Musculoskeletal and Related Injuries

A total of 3,031 respondents reported experiencing musculoskeletal pain locations and/or MSI. Of these, 2,702 work-related MSIs were reported by the 1,645 respondents, and 17.9% of the injuries required surgical treatment (Figs. 1, 2, and 3).

Fig. 1:
Percentage of surgeons reporting a musculoskeletal injury by body part.
Fig. 2:
Percentage of surgeons with musculoskeletal injuries who underwent nonoperative treatment (medications and/or rehabilitation) by body part.
Fig. 3:
Percentage of surgeons with musculoskeletal injuries who underwent operative treatment by body part.

Table III lists the most common surgeries at each anatomic location that the orthopaedic surgeons underwent because of MSIs that they experienced in their workplace.

TABLE III - The Most Common Surgical Interventions for Each Body Part
Injury Site Most Common Surgeries
Arthroscopic debridement 19 (43.2%)
Total knee replacement 11 (25.0%)
Meniscal surgery 9 (20.5%)
Ankle or foot
Ankle arthrodesis 3 (20.0%)
Ligament reconstruction 2 (13.3%)
Open reduction and internal fixation 2 (13.3%)
Cervical fusion 31 (63.3%)
Decompression 4 (8.2%)
Laminectomy 2 (4.1%)
Lower back
Discectomy 42 (42.0%)
Injections 12 (12.0%)
Fusion 11 (11.0%)
Laminectomy 11 (11.0%)
Hip or thigh
Total hip replacement 10 (62.5%)
Labral repair 1 (6.7%)
Wrist or hand
Carpal tunnel release 85 (62.0%)
Trigger finger release 12 (8.8%)
Laceration repair 8 (5.8%)
Ulnar nerve decompression or transfer 6 (30.0%)
Lateral epicondylitis release 5 (25.0%)
Distal biceps repair 3 (15.0%)
Rotator cuff repair 22 (32.8%)
Arthroscopic debridement 18 (29.6%)
Labral repair 10 (14.0%)

All orthopaedic subspecialties were represented in this study, with some respondents self-identifying as trained and/or practicing in multiple subspecialties. Among the subspecialties, the highest rates of self-reported, work-related pain and MSI were among adult reconstruction surgeons (165%, 657 injury and pain reports) and general orthopaedists (144%, 674 injury and pain reports) (Fig. 4).

Fig. 4:
Rates of injury and/or pain locations by subspecialty.

Varicose Veins

A total of 490 respondents had developed varicose veins since beginning practice (30.2%). Of these, 62 (12.7%) had surgery or other interventions (not including compression stockings) for their varicose veins, and 174 (35.7%) reported wearing compression stockings (Fig. 5). In comparison, 88 (7.6%) of the respondents without varicose veins reported wearing compression stockings.

Fig. 5:
Nonsurgical interventions for musculoskeletal injuries.

Finger Stick Injuries and Infections

Finger sticks were reported by nearly all orthopaedic surgeons: 93.8%, from a needle; 66%, from an orthopaedic instrument; and 61.8%, from bone. On average, bone sticks had the lowest rates of reporting to the institution (32.9%), evaluation (30.4%), and treatment (2.9%) for possible infection (Fig. 6).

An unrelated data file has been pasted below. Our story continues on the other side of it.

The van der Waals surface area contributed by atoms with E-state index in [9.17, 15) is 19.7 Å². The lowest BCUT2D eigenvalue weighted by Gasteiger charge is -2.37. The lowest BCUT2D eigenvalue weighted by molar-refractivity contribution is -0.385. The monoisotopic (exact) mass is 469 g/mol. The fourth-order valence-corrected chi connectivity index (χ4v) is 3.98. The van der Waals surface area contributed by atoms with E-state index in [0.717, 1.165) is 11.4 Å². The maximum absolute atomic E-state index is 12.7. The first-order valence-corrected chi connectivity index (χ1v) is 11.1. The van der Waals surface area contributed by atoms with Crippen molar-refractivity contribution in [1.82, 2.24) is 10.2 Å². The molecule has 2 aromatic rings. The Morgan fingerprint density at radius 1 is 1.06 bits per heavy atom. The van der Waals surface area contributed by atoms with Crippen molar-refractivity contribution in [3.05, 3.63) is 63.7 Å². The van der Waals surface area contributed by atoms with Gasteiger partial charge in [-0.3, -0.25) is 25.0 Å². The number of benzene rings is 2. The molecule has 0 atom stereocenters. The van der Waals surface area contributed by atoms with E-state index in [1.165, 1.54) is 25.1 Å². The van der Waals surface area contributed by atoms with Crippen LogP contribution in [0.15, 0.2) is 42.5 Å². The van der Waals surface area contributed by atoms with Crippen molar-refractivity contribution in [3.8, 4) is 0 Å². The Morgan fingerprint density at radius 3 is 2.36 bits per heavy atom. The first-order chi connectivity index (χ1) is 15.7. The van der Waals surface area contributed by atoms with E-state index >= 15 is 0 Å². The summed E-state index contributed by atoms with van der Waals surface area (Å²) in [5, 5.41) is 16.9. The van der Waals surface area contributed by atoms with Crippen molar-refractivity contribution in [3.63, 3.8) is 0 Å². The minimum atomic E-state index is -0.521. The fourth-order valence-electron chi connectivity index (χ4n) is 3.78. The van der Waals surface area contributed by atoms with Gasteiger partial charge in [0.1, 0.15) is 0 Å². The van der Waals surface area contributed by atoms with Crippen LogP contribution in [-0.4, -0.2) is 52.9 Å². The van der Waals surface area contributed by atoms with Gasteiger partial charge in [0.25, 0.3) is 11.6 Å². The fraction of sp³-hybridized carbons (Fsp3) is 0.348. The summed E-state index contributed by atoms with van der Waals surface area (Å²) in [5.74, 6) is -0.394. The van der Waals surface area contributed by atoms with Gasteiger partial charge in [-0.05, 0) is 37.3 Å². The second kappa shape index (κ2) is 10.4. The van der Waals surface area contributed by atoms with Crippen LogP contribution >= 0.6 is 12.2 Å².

Fig. 6:
Types of finger stick injuries and clinical sequelae.

Disability and Time Off Work

Of the respondents, 1,129 (76.4%) had active disability insurance and 243 (14.9%) had reported a work-related injury to their place of employment during their career (Table IV). Rates of disability claims, return to work, and early retirement differed according to the MSI location.

TABLE IV - Disability
Disability-Related Characteristic No. (%) Sample Size
Work-related injury reported to place of employment 1,628
 Yes 243 (14.9%)
 No 1,385 (85.1%)
Time off work due to work-related injury, in any clinical setting 1,630
 Yes 196 (12.0%)
 No 1,434 (88.0%)
Work missed due to surgery-related injury 1,632
 Yes 168 (10.3%)
 No 1,464 (89.7%)
Time taken off work due to work-related injury 193
 <1 month 138 (71.5%)
 ≥1 month 55 (28.5%)
Disability claim secondary to injury sustained as a direct result of providing treatment to a patient 1,629
 Yes 61 (3.7%)
 No 1,568 (96.3%)
Disability insurance 1,629
 Yes 1,129 (76.4%)
 No 349 (23.6%)
Work status after disability claim 59
 Return to work 39 (66.1%)
  Returned at pre-injury baseline workload 38
   Yes 20 (52.6%)
   No 18 (47.4%)
  Average percentage of previous baseline reached 66.94% 18
 Early retirement 20 (33.9%)

Oncologic Occupational Hazards and Radiation Exposure

Of the respondents, 286 (17.4%) had been diagnosed with any type of cancer since starting practice, with some having multiple cancer diagnoses (Fig. 7). Lead use varied by orthopaedic subspecialty (Fig. 8), but overall, 61.7% of the respondents reported always wearing lead when exposed to radiation.

Fig. 7:
Cancer diagnoses. GI = gastrointestinal.
Fig. 8:
Lead use by subspecialty.

Noise-Induced Hearing Loss

One-third (33.3%) of orthopaedic surgeons reported having experienced hearing loss since beginning practice, and 15.9% had been diagnosed with noise-induced hearing loss during that time. The average age of participants in this study was 58 years, and there was a significant relationship between increased age (≥67 years old) and noise-induced hearing loss (p < 0.00001). Additionally, the rate of hearing loss was highest (211 of 958) among those who had been in practice for >25 years.

Emotional and Psychological Health

Emotional Health Characteristics

Overall, 576 (35.4%) of the orthopaedic surgeons reported feelings of social isolation due to their career, 909 (55.8%) reported feelings of psychological distress since beginning practice, and 1,045 (64.6%) had experienced burnout since starting work.


Of the 1,045 orthopaedic surgeons (64.4%) who reported experiencing burnout from work, 181 (17.3%) had taken time off due to burnout. Additionally, 511 (49.1%) reported that feelings of burnout adversely affected their social life, and 351 (33.6%) reported that feelings of burnout adversely affected their work performance. Of the orthopaedic surgeons who experienced burnout at some point in their career, 108 (10.4%) had sought professional counseling. Surgeons with >25 years in practice had the highest rate of experiencing burnout during their career (542, 51.9%). Additionally, 73.5% of female orthopaedic surgeons (122) compared with 63.3% of male orthopaedic surgeons (923) experienced burnout; the rate was significantly higher among the female surgeons (p = 0.01). There was no significant difference in burnout rate according practice type (p > 0.05).